Nova Scotia

Frigid temperatures not the biggest worry at polar bear dips

As some brave Canadians undertake polar bear dips on New Year's Day amid frigid weather, an expert in how humans adapt to extreme temperatures says the biggest concern won't be the day's mercury reading.

Event logistics and how participants carry out the plunge are the biggest concerns, says temperature expert

A polar dipper in Charlottetown swims amidst ice chunks pushed against the shore by high winds on Jan. 1, 2017. (Andrew Vaughan/Canadian Press)

As some brave Canadians undertake polar bear dips on New Year's Day amid frigid weather, an expert in how humans adapt to extreme temperatures says the biggest concern won't be the day's mercury reading.

"It's probably more the organization of the polar bear plunge that is more important," said Stephen Cheung, a professor at Brock University in St. Catharines, Ont., who also serves as the Canada Research Chair in environmental ergonomics, which is the study of humans in extreme environments.

He said because most people will only be in the water for a minute or two, they aren't at risk of getting hypothermia.

Stephen Cheung, a kinesiology professor at Brock University, is known as 'Dr. Freeze' for his work with extreme temperatures. (Submitted by Stephen Cheung)

Cheung said it's important for plunges to have first responders on site in case something goes awry, which is something the polar dip taking place in Herring Cove, N.S., will have.

Cheung previously taught at Dalhousie University and lived in Herring Cove, and praised how the Herring Cove Polar Bear Dip is run.

Having backup is key, which is why people taking the plunge on their own with nobody around is a bad idea.

"Those kinds of unsupervised polar bear swims can be a lot more hazardous because you have no backup if anything goes wrong," said Cheung.

How to prepare for the dip

For people waiting to take the plunge, Cheung said they should be wearing as much clothing as possible. After taking a dip, they'll want to towel off and get out of the clothes they were wearing in the water.

"When your clothes are wet, when your skin is wet, that's gonna suck away heat a lot faster," said Cheung.

On site, if there's a beach bonfire happening, that will do the trick. Alternatively, warming up indoors or hopping into a hot tub are also acceptable, said Cheung.

He said using a hot tub is fine because the individual wouldn't have hypothermia, so there wouldn't be any risks with the sudden temperature increase.

At the Digby Neck Polar Bear Dip, there will be a beach fire to start the warming-up process. Afterwards, participants will head to a home for a post-dip party where there will be a fire burning, and chili and chowder served up.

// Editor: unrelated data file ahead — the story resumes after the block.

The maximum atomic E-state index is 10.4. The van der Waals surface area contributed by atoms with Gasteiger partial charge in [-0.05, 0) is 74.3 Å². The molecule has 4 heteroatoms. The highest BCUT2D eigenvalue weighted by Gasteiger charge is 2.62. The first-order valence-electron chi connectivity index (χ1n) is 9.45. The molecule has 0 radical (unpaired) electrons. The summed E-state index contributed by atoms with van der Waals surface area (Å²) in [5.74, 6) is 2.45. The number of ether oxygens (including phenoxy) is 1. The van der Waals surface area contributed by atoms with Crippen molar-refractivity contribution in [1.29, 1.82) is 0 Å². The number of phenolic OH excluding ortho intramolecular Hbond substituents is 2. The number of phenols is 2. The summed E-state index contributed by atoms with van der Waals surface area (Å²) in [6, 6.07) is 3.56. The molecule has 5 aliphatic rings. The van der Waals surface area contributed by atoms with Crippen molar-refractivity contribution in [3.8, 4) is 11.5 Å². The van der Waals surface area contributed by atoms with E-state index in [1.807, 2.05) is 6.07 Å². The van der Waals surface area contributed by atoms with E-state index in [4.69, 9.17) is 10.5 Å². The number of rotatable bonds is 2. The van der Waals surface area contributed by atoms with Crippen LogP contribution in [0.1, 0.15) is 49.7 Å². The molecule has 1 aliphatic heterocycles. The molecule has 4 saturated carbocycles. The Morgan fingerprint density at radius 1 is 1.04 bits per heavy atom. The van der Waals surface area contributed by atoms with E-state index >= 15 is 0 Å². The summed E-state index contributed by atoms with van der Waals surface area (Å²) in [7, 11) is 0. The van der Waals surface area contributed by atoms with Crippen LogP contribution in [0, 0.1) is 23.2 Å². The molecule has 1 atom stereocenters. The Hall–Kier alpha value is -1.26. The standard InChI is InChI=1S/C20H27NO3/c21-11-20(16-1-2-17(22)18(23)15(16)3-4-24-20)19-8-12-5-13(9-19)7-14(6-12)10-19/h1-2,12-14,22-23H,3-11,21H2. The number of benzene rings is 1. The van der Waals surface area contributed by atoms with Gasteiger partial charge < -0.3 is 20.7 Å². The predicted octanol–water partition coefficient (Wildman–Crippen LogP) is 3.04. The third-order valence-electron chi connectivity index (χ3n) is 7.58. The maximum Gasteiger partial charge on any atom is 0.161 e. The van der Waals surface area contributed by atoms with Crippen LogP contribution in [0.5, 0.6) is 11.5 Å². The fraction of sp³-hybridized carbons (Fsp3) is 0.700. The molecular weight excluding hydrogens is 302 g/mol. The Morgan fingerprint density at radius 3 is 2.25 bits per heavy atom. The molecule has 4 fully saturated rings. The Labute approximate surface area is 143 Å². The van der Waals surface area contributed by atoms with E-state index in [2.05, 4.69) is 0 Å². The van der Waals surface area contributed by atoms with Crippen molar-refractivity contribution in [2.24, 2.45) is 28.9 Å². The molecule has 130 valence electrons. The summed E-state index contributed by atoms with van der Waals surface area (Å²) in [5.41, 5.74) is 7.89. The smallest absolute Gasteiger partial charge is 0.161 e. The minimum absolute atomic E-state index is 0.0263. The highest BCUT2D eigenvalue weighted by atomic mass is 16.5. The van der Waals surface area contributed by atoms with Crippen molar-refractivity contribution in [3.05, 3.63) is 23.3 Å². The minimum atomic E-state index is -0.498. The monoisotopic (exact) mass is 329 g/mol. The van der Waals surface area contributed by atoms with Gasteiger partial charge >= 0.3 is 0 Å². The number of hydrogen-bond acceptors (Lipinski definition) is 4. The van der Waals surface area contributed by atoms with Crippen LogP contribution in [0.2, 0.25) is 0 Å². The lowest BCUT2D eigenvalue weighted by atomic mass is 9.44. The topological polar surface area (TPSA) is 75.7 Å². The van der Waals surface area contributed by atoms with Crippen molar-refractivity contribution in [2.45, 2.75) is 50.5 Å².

Monday's weather forecast

CBC meteorologist Kalin Mitchell said Monday's weather will certainly be putting the "polar" in polar bear dips.

Around the coast, temperatures are expected to be –10 C at sunrise, and with the wind chill it will feel like –17. By noon, the temperature should be closer to –7 C, –13 with the wind chill.

Robert MacLellan is one of the organizers of the Herring Cove Polar Bear Dip. He said the temperature isn't the big thing to worry about.

"Whether or not it's a sunny day or a slightly colder day, the difference in temperature isn't that acute," he said.

Dippers worried about wind

MacLellan said the wind is the biggest concern.

According to Mitchell, the winds will be steady from the northwest and be around 20 km/h through the morning, but should become lighter by noon.

"That's not bad," said MacLellan.

This is the 24th year for the Herring Cove Polar Bear Dip and he said they've done many plunges in colder temperatures.

How the human body responds to cold temperatures

So, what happens when people take the plunge?

"Your skin temperature drops very quickly and that sends a response to your brain and it triggers what's often called a cold-shock response.… The cold-shock response involves, really, a fight-or-flight response to an extreme, so you'd have a very high breathing rate, it will be very hard to control your breathing, so there's that hyperventilation response," said Cheung.

Dippers react to the icy water as they plunge into Lake Ontario on Jan. 1, 2010.

The body's heart rate will skyrocket, which is why polar bear dips aren't good ideas for people with heart problems.

Cheung said one of the reasons why polar dips can be risky are that if people are hyperventilating, they may not be able to hold their breath, which could lead them to ingest water and drown.

Booze is a bad idea

One thing people must not do is drink alcohol beforehand.

"That's the absolute biggest no-no," said Cheung.

Besides having poor motor control and not being as stable, alcohol will cause the body to lose heat faster.